Austin J Radiol. 2015; 2(7): 1037.
Chee Hwee Lee and Wing P Chan*
Department of Radiology, Wan Fang Hospital, Taipei Medical University, Taiwan
*Corresponding author: Wing P Chan, Department of Radiology, Wan Fang Hospital, Taipei Medical University, 111 Hsing-Long Road, Sec 3, Taipei 116, Taiwan
Received: September 08, 2015; Accepted: September 18, 2015; Published: September 24, 2015
Esophagus; Foreign body; Chicken bone
An old-age healthy woman visited the emergency department with a complaint of dysphasia and a sensation of “food sticking” in her throat for hours after dinner. On presentation, the patient appeared afebrile and normotensive. The neck was soft, without tenderness or erythematosus change in the skin. A soft-tissue lateral neck radiograph showed a linear radiopaque density (Figure 1A), anterior to the C7 vertebra, and mild prevertebral soft-tissue swelling. Under the impression of foreign body impaction, a gastroenterologist was consulted for endoscopic retrieval of the foreign body, which was found in the upper cervical esophagus near the cricopharyngeus muscle (Figure 1B). The retrieved foreign body was a fragment of chicken bone (Figure 1C), ingested by the patient during a meal. The patient’s symptoms were relieved immediately by the procedure and she was followed up in the clinic.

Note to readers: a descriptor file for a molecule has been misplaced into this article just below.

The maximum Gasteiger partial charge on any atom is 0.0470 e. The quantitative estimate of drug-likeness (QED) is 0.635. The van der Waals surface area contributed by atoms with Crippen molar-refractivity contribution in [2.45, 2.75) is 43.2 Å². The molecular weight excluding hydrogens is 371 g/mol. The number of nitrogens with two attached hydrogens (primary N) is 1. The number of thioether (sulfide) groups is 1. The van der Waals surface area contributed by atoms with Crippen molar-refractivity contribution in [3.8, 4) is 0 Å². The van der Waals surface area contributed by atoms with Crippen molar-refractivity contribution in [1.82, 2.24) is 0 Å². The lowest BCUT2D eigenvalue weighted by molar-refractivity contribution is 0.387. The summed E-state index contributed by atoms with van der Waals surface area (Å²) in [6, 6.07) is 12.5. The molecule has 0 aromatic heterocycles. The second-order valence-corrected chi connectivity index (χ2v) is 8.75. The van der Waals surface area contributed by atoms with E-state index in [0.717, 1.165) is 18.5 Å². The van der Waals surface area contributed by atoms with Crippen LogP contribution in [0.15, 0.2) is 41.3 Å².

Figure 1: (A) Lateral soft-tissue projection of the neck radiograph shows a linear foreign body impaction (arrow) in the upper cervical esophagus. (B) Endoscopic retrieval of the foreign body near the cricopharyngeus muscle of the esophagus was noted. (C) The foreign body was found to be a fragment of chicken bone.